Survey showed great support for inner city lifestyle.
The highlights of a residential survey conducted earlier this year by the Cape Town Central City Improvement District (CCID) were released this week, showing overwhelming support for the ‘downtown’ lifestyle that the area has to offer. The first of its kind, the dipstick survey was conducted using SurveyMonkey among 220 residents living in and in close proximity to the boundaries in which the CCID operates, and an infographic with the highlights appears in the latest issue of City Views (October/November 2013) – the CCID’s bimonthly publication.Based at the CCID and Cape Town Partnership, researcher Andrew Fleming came up with the idea of the residential survey in order to assist the CCID to develop a better understanding of exactly who lives in Cape Town’s Central City area, what they do for a living and how they add life to the CBD when they hit the streets after hours. “Also,” says Andrew, “this survey helps us to understand how the CCID can better match its services to the needs of residents to best live up to its motto of ‘safe, clean and caring.’ It told us what people like as well as what they would like to see improved. Through this survey we’ve started a two-way conversation with residents that’s an important step towards ensuring long-term engagement.”
According to the latest SA Census, there are just over 5 000 people now living in the CBD.
“So it’s important to remember,” notes Andrew, “that this survey (the first of its kind, with 220 respondents) is, at this stage, a dipstick of opinion rather than a survey that represents the majority of residents. But, nevertheless, it reveals a number of very interesting facts among those who responded.
“For example, what really surprised me was the length of time some people have lived in the CBD, along with the length of time they still anticipate living here. This shows confidence in the urban lifestyle of the CBD. People really emphasised that there was a ‘vibe’ here that you didn’t find anywhere else in Cape Town. It’s important that we ensure this vibe keeps growing and that we really promote what we have.”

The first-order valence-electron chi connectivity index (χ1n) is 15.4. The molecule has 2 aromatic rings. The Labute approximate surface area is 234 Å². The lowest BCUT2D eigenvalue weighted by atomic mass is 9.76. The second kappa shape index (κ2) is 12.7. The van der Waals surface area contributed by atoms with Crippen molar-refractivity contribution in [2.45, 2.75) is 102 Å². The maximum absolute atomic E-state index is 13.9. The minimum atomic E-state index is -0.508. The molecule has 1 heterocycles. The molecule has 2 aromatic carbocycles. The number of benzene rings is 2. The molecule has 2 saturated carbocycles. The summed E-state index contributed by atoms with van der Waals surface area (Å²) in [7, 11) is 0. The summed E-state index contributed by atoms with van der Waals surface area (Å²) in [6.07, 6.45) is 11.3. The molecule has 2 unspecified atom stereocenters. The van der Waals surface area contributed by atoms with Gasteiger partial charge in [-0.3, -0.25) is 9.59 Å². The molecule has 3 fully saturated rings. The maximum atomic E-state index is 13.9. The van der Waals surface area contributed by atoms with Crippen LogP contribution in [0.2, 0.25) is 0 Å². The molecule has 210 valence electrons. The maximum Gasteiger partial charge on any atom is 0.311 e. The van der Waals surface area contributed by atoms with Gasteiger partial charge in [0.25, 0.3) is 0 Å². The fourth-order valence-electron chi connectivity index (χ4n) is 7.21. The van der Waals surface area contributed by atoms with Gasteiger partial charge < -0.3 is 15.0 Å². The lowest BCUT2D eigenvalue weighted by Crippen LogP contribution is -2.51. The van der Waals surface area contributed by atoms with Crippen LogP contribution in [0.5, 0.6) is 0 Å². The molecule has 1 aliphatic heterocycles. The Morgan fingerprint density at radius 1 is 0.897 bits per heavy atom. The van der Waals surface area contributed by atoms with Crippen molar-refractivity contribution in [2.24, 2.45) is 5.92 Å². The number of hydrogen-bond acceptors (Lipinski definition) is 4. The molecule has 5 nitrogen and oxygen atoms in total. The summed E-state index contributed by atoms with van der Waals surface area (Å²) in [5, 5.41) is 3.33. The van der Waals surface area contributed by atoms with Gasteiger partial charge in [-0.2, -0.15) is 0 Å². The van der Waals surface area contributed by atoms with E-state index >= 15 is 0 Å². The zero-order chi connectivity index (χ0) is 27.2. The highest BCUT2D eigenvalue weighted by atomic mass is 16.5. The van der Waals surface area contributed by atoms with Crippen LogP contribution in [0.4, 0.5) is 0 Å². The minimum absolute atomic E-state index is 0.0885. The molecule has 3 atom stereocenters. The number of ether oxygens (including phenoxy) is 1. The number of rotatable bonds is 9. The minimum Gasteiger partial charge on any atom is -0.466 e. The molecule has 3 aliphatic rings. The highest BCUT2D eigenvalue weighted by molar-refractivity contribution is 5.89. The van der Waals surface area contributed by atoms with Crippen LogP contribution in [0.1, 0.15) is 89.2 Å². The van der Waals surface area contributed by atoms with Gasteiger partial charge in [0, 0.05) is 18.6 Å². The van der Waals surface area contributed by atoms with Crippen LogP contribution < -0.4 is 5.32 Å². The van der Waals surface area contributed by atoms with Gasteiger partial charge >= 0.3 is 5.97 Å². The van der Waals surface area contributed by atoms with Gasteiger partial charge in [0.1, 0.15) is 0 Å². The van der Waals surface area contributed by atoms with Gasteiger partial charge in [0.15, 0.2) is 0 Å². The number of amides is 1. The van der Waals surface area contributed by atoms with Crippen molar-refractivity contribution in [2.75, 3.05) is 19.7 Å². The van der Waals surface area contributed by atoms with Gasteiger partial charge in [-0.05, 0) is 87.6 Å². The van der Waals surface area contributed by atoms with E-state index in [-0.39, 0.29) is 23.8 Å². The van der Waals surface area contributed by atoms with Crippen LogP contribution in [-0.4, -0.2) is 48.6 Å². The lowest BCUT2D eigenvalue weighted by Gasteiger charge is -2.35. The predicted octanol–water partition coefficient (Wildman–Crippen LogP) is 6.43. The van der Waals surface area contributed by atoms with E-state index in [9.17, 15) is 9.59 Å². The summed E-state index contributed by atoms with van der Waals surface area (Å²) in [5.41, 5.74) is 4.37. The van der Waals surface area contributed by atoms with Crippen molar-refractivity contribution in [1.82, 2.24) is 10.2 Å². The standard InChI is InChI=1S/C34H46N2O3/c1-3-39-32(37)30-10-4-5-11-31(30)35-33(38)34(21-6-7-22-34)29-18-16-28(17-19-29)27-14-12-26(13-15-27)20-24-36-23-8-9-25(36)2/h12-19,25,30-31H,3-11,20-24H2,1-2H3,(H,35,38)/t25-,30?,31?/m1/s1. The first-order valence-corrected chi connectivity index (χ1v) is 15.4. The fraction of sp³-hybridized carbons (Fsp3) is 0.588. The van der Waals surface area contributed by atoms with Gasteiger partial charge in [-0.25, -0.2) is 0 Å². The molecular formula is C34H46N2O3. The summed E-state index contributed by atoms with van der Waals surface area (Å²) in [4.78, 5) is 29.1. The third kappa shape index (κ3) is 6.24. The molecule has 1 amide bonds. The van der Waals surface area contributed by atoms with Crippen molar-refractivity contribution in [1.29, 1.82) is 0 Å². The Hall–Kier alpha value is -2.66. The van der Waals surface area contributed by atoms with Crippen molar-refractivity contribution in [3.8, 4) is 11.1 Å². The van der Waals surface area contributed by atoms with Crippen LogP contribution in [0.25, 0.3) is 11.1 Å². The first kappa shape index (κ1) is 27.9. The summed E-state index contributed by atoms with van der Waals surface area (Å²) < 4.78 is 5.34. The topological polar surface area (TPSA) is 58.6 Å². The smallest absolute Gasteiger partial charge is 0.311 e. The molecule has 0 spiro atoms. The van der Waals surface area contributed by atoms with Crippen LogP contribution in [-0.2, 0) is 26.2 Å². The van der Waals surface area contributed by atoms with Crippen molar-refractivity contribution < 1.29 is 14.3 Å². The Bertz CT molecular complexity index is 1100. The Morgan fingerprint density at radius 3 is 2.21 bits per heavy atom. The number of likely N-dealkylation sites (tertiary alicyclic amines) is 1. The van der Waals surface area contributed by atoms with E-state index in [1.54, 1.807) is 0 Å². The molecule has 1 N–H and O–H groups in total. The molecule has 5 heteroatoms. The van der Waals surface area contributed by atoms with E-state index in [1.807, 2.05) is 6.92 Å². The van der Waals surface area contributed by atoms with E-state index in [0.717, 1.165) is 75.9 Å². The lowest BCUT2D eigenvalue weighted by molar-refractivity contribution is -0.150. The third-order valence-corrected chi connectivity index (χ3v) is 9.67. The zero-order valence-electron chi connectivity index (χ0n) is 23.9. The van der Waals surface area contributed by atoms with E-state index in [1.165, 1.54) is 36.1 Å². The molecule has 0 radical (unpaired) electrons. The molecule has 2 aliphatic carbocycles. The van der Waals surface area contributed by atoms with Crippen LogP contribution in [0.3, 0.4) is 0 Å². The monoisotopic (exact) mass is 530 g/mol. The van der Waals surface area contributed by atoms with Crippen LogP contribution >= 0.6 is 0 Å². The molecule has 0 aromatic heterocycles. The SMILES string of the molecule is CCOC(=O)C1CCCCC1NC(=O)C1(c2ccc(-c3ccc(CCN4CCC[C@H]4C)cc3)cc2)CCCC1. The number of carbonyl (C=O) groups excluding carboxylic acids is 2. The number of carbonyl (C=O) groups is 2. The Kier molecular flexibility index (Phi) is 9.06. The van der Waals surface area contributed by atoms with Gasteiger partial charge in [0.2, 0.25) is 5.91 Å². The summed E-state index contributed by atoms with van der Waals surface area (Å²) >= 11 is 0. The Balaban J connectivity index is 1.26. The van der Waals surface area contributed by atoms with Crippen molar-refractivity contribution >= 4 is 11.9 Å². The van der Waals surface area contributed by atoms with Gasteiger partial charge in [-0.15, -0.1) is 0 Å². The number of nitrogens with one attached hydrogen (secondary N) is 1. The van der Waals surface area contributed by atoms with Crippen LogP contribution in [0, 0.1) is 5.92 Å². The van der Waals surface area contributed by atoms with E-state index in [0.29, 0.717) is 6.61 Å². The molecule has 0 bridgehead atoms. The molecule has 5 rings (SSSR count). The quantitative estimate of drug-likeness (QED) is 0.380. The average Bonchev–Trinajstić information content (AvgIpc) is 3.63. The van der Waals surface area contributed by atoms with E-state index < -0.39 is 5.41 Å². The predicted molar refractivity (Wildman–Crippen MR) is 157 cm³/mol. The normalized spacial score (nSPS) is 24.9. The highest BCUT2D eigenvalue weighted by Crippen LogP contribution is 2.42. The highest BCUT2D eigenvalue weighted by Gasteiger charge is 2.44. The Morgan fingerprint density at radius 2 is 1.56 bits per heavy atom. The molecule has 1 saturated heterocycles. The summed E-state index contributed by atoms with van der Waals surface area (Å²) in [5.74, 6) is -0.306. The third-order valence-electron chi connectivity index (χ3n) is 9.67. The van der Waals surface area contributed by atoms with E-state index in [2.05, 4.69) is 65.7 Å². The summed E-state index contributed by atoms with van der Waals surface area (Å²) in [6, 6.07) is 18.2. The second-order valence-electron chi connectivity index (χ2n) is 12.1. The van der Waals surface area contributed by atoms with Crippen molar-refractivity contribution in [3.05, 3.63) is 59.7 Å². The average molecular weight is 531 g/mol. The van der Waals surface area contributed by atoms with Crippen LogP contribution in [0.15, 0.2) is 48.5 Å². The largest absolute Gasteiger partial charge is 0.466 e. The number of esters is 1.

Most CBD residents are still using cars for short distances.
Another factor that surprised Andrew was the large number of people who use cars to travel short distances. “However, as MyCiTi rolls out further and the CBD incorporates more non- motorised transport options, such as bicycle lanes and pedestrian corridors, it will be interesting to see whether the number of local drivers drops over the years.”Indeed, a promising indicator showing the potential of the MyCiTi service is that while only 9% use it to get to work, 30% of all respondents indicated that they use it in one way or another.
There’s a long way to go in improving usage of public transportation.
Commenting on these figures in City Views, Cllr Brett Herron [the Mayoral Committee Member: Transport for Cape Town (TCT)] notes: “We’re looking to eventually achieve a 60/40% split – public transport versus private vehicle – so we still have a long way to go, but I think that if, within the Central City, 30% are already using MyCiTi, that’s very encouraging.”The survey also revealed the fluidity of movement through the CBD, notes Andrew: “Residents clearly knit the city together; they’ll shop in one part of town, work in another and then go to restaurants situated throughout the area. To residents, the CBD is more about a vibe, as opposed to a bounded space. ”The survey also demonstrated a love of public space such as The Company’s Garden and pedestrianised thoroughfares such as St George’s Mall.
“It would be wonderful to see more of the latter in particular. The results of the property investigation conducted in the last issue of City Views (October/November 2013 – The lowdown on property in the Central City) showed just how popular retail was in the areas that had the highest pedestrian footfall.”